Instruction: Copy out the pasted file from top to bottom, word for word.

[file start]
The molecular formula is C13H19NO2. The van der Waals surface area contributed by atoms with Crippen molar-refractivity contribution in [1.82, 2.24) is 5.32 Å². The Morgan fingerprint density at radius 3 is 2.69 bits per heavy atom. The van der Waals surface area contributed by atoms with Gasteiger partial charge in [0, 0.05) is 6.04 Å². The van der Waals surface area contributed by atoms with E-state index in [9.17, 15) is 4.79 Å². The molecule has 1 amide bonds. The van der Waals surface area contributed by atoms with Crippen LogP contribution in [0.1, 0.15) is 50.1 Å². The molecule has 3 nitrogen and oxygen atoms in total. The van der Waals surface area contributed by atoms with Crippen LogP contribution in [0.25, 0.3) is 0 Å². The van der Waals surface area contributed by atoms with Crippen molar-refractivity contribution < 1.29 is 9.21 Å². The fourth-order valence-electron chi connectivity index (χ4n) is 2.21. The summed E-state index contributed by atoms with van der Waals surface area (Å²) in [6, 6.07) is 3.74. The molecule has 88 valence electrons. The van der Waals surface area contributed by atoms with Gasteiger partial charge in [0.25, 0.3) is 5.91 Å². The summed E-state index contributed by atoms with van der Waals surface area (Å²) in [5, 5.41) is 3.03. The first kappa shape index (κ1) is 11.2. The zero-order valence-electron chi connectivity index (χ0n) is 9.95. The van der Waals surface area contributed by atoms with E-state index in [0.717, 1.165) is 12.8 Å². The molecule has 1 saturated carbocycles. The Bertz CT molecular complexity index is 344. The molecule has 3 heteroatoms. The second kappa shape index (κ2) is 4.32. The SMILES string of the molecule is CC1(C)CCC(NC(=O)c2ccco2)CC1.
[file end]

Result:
The molecular formula is C13H19NO2. The van der Waals surface area contributed by atoms with Crippen molar-refractivity contribution in [1.82, 2.24) is 5.32 Å². The Morgan fingerprint density at radius 3 is 2.69 bits per heavy atom. The van der Waals surface area contributed by atoms with Gasteiger partial charge in [0, 0.05) is 6.04 Å². The van der Waals surface area contributed by atoms with E-state index in [9.17, 15) is 4.79 Å². The molecule has 1 amide bonds. The van der Waals surface area contributed by atoms with Crippen LogP contribution in [0.1, 0.15) is 50.1 Å². The molecule has 3 nitrogen and oxygen atoms in total. The van der Waals surface area contributed by atoms with Crippen LogP contribution in [0.25, 0.3) is 0 Å². The van der Waals surface area contributed by atoms with Crippen molar-refractivity contribution < 1.29 is 9.21 Å². The fourth-order valence-electron chi connectivity index (χ4n) is 2.21. The summed E-state index contributed by atoms with van der Waals surface area (Å²) in [6, 6.07) is 3.74. The molecule has 88 valence electrons. The van der Waals surface area contributed by atoms with Gasteiger partial charge in [0.25, 0.3) is 5.91 Å². The summed E-state index contributed by atoms with van der Waals surface area (Å²) in [5, 5.41) is 3.03. The first kappa shape index (κ1) is 11.2. The zero-order valence-electron chi connectivity index (χ0n) is 9.95. The van der Waals surface area contributed by atoms with E-state index in [0.717, 1.165) is 12.8 Å². The molecule has 1 saturated carbocycles. The Bertz CT molecular complexity index is 344. The molecule has 3 heteroatoms. The second kappa shape index (κ2) is 4.32. The SMILES string of the molecule is CC1(C)CCC(NC(=O)c2ccco2)CC1.